In this issue:

AU: African Nations Can Supply All Troops for Darfur

South Africa Blames Brits for Zimbabwe Crisis

South Africa Nuclear Plan Would Close the Fuel Cycle

From Volume 6, Issue 34 of EIR Online, Published August 21, 2007
Africa News Digest

AU: African Nations Can Supply All Troops for Darfur

Aug. 13 (EIRNS)—Alpha Oumar Konare, the head of the African Union (AU), said today, "We have enough pledges from African nations, so that we do not need to turn to forces from non-African countries" to provide the UN-mandated peacekeeping force for Darfur in western Sudan, Reuters reported. The Sudanese government has opposed the involvement of non-African countries in the force.

Britain, the United States, and others that have been promoting the Darfur intervention are now put on the spot. While the UN has authorized 26,000 troops for a peacekeeping force, UN officials said last week that the AU-UN force would be "predominantly African," rather than entirely so. Now with the AU announcement, it remains to be seen if the UN will actually approve funding for the operation.

South Africa Blames Brits for Zimbabwe Crisis

Aug. 13 (EIRNS)—A document of the South African government puts the blame squarely on the British for the crisis in Zimbabwe, accusing Britain of leading a campaign to "strangle" Zimbabwe's economy. The London Guardian reports today that the document states Britain has a "death wish" against any negotiated settlement in Zimbabwe that might leave President Robert Mugabe's party in power.

The South African report describes the crisis as "Zimbabwe's bilateral dispute with Britain."

South African President Thabo Mbeki has been working to broker an agreement between Mugabe and the opposition in advance of a regional summit this week.

Britain has used the turmoil in Zimbabwe to try to destabilize South Africa, the strategic fulcrum of the region. It has been Britain that has been spearheading the sanctions against Zimbabwe, the sanctions Mugabe blames for his nation's economic collapse. As the economic crisis has deepened, some 3 million Zimbabweans have left the country, many of them crossing the border into South Africa, creating a refugee problem for that country.

"The most worrisome thing," says the South African document, "is that the U.K. continues to deny its role as the principal protagonist in the Zimbabwean issue, and is persisting with its activities to isolate Zimbabwe. None of the western countries that have imposed the sanctions that are strangling Zimbabwe's economy have shown any willingness to lift them."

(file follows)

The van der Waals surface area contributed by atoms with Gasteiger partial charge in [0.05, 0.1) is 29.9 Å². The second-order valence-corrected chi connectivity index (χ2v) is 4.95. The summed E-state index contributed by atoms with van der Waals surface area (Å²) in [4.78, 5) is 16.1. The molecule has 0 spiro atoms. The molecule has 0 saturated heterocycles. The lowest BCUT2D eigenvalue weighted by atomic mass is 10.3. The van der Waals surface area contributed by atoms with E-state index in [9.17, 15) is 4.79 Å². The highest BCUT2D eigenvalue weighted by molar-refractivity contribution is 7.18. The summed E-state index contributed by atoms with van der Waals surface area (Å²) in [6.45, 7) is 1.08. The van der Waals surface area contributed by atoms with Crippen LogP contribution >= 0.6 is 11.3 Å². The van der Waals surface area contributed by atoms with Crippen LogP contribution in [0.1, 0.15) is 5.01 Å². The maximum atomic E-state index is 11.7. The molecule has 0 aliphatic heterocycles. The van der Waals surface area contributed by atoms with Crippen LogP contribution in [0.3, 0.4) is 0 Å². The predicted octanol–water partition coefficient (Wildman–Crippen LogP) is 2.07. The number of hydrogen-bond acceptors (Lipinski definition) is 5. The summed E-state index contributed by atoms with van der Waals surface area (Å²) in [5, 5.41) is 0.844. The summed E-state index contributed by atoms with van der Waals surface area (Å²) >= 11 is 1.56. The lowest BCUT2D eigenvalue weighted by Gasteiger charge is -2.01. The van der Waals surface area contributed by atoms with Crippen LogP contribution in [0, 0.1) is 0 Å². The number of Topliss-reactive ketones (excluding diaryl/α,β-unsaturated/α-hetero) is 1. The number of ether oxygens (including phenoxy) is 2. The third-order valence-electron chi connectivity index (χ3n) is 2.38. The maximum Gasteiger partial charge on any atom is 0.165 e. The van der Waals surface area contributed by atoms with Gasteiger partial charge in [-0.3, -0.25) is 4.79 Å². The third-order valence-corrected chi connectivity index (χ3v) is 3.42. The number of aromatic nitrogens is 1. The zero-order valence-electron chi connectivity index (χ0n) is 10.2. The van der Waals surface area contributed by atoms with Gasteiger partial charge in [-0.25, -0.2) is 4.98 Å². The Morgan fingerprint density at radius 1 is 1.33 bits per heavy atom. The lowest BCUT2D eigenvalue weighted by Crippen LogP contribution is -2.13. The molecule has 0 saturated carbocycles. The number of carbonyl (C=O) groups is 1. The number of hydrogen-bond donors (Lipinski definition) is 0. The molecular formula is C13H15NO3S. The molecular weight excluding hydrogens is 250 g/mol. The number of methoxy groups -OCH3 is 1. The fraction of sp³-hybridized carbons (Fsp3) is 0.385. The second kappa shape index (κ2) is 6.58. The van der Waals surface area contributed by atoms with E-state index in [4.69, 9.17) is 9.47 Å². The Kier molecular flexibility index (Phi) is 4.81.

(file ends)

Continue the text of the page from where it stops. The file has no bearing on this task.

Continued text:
While some South African leaders have criticized Mugabe, Michael Sata, an opposition leader in Zambia, has urged the region's leaders to "join hands and launch strong protests against attempts by the West to recolonize Zimbabwe."

The document, which Mbeki is expected to present to the regional summit, says that some issues in Zimbabwe, including constitutional reforms, have been "worked out." "There are strong indications that the two sides are sliding towards an agreement," the report states.

South Africa Nuclear Plan Would Close the Fuel Cycle

Aug. 14 (EIRNS)—The draft nuclear energy plan that was released to the public on Aug. 13 by the mineral and energy department of South Africa, includes the bold and necessary plan to rebuild that country's uranium enrichment capability, which was originally developed for its nuclear weapons program, but dismantled in 1994. This will allow South Africa to be nuclear "energy independent," since it can enrich its own, indigenous uranium. In addition, according to Business Day, the government plans to promote the recycling of spent fuel, to reprocess it to extract material that can be reused as fuel, thereby closing the nuclear fuel cycle.

The plan sees the creation of tens of thousands of jobs, through the creation of these new capabilities, and several new institutions. The policy document proposes to recapitalize the Nuclear Energy Corporation of SA (Nesca), to coordinate investment in nuclear R&D.

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